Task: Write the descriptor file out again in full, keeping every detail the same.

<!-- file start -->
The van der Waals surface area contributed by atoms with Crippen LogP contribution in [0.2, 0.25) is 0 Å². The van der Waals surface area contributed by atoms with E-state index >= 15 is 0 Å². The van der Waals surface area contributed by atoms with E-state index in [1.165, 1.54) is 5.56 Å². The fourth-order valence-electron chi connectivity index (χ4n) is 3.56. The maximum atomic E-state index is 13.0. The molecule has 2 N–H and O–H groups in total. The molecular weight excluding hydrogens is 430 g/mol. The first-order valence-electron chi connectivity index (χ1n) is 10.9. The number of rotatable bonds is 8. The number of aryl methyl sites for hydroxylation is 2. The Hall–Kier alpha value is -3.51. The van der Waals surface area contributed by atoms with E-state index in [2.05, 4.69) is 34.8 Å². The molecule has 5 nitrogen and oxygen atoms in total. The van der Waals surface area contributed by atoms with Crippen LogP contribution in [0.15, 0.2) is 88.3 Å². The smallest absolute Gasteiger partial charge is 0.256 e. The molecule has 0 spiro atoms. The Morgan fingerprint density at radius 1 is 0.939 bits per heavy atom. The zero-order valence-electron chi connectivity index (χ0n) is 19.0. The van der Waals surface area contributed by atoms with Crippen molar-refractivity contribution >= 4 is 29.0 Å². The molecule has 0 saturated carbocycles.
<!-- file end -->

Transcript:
The van der Waals surface area contributed by atoms with Crippen LogP contribution in [0.2, 0.25) is 0 Å². The van der Waals surface area contributed by atoms with E-state index >= 15 is 0 Å². The van der Waals surface area contributed by atoms with E-state index in [1.165, 1.54) is 5.56 Å². The fourth-order valence-electron chi connectivity index (χ4n) is 3.56. The maximum atomic E-state index is 13.0. The molecule has 2 N–H and O–H groups in total. The molecular weight excluding hydrogens is 430 g/mol. The first-order valence-electron chi connectivity index (χ1n) is 10.9. The number of rotatable bonds is 8. The number of aryl methyl sites for hydroxylation is 2. The Hall–Kier alpha value is -3.51. The van der Waals surface area contributed by atoms with E-state index in [2.05, 4.69) is 34.8 Å². The molecule has 5 nitrogen and oxygen atoms in total. The van der Waals surface area contributed by atoms with Crippen LogP contribution in [0.15, 0.2) is 88.3 Å². The smallest absolute Gasteiger partial charge is 0.256 e. The molecule has 0 spiro atoms. The Morgan fingerprint density at radius 1 is 0.939 bits per heavy atom. The zero-order valence-electron chi connectivity index (χ0n) is 19.0. The van der Waals surface area contributed by atoms with Crippen molar-refractivity contribution >= 4 is 29.0 Å². The molecule has 0 saturated carbocycles.